prudential

adjective
pru·den·tial | \prü-ˈden(t)-shəl \

Definition of prudential 

1 : of, relating to, or proceeding from prudence

2 : exercising prudence especially in business matters

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Other Words from prudential

prudentially \prü-ˈden(t)-sh(ə-)lē \ adverb

Examples of prudential in a Sentence

a prudential approach to managing money

Recent Examples on the Web

To this moral message is added a prudential one: As the transition away from fossil fuels gathers pace, new fossil fuel projects become economically risky propositions. Richard Denniss, Fortune, "Justin Trudeau’s Pipeline Purchase Isn’t Just Hypocritical, It’s Bad Economics," 30 June 2018 Others don’t expect a rate move, but an expansion of macro-prudential measures to maintain stability. Viriya Singgih, Bloomberg.com, "New Bank Indonesia Governor Is Wasting No Time on Rate Hikes," 28 May 2018 Some of their functions, including drafting key regulations and prudential oversight, will move to the PBOC. Bloomberg.com, "The New Head of China’s Money Machine Faces a Delicate Balancing Act," 19 Mar. 2018 Since the Vietnam War, the GOP has had three major foreign policy wings: prudential realists, neoconservatives, and radical nationalists. Jeet Heer, The New Republic, "Scarier Than a Neoconserative," 23 Mar. 2018 The case has triggered independent reviews by the securities and prudential regulators into culture, pay and governance at the bank. Robb M. Stewart, WSJ, "Commonwealth Bank Sells Life-Insurance Businesses for $3 Billion," 21 Sep. 2017 Policy makers sought to avoid further inflaming house prices by using macro-prudential policies that have helped slow property prices in Sydney. Michael Heath, Bloomberg.com, "RBA's Debelle Says Inflation May Be Even Weaker Than Data Show," 26 Oct. 2017 Women account for only three of the central bank’s 16 executive directors, one of its six governors, and one of its 12 prudential regulation committee members. David Meyer, Fortune, "The Bank of England Has Way Too Many White Men, U.K. Lawmakers Say," 20 Oct. 2017 Third, the court disregards prudential barriers that restrict suits against the executive — a role exactly opposite to the one that the judiciary usually plays. Josh Blackman, National Review, "The Legal Resistance to President Trump," 11 Oct. 2017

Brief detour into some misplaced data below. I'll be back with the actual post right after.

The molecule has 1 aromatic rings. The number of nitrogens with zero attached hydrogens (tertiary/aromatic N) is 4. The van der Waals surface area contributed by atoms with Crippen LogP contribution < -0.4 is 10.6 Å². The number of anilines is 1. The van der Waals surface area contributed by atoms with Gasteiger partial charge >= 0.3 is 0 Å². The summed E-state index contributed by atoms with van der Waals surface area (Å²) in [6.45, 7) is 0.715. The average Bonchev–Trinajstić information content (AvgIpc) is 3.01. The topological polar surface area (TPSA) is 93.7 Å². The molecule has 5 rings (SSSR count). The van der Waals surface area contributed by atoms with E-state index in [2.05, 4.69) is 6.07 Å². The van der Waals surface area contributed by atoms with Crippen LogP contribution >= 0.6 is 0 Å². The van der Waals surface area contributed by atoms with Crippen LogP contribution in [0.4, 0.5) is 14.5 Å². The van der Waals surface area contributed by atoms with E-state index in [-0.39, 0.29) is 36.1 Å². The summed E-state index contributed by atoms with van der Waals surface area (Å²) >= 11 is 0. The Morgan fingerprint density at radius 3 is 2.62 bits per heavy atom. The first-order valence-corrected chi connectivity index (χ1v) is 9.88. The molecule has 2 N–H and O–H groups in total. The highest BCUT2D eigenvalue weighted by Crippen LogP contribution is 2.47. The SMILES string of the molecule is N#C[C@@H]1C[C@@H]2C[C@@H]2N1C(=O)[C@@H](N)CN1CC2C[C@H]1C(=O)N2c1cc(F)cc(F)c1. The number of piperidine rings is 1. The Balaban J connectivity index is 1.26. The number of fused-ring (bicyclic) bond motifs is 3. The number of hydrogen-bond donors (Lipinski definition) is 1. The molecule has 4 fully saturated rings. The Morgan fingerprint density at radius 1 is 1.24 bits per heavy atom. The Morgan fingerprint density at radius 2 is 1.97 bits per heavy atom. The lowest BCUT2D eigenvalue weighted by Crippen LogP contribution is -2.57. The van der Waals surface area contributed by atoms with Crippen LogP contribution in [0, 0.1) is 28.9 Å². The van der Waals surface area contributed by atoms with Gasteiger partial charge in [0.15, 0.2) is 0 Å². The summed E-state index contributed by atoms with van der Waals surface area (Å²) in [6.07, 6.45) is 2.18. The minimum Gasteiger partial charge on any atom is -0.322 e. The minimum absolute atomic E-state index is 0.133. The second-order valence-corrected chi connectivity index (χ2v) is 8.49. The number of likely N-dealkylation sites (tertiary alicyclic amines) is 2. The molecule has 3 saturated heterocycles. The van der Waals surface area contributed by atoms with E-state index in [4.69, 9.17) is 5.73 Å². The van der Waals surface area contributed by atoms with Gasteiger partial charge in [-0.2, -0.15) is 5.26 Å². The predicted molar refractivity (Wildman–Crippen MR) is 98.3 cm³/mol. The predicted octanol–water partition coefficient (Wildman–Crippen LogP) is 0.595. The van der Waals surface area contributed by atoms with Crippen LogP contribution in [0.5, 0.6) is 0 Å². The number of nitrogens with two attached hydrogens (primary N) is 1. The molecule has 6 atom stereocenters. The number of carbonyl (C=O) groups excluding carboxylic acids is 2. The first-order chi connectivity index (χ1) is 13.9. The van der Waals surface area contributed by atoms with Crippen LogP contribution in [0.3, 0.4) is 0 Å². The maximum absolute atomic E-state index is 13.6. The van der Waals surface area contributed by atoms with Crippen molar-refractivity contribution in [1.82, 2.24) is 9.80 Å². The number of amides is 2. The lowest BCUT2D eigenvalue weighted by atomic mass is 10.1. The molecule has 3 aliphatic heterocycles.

These example sentences are selected automatically from various online news sources to reflect current usage of the word 'prudential.' Views expressed in the examples do not represent the opinion of Merriam-Webster or its editors. Send us feedback.

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First Known Use of prudential

15th century, in the meaning defined at sense 1

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The first known use of prudential was in the 15th century

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More Definitions for prudential

prudential

adjective

English Language Learners Definition of prudential

: having or showing careful good judgment

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exaggeratedly or childishly emotional

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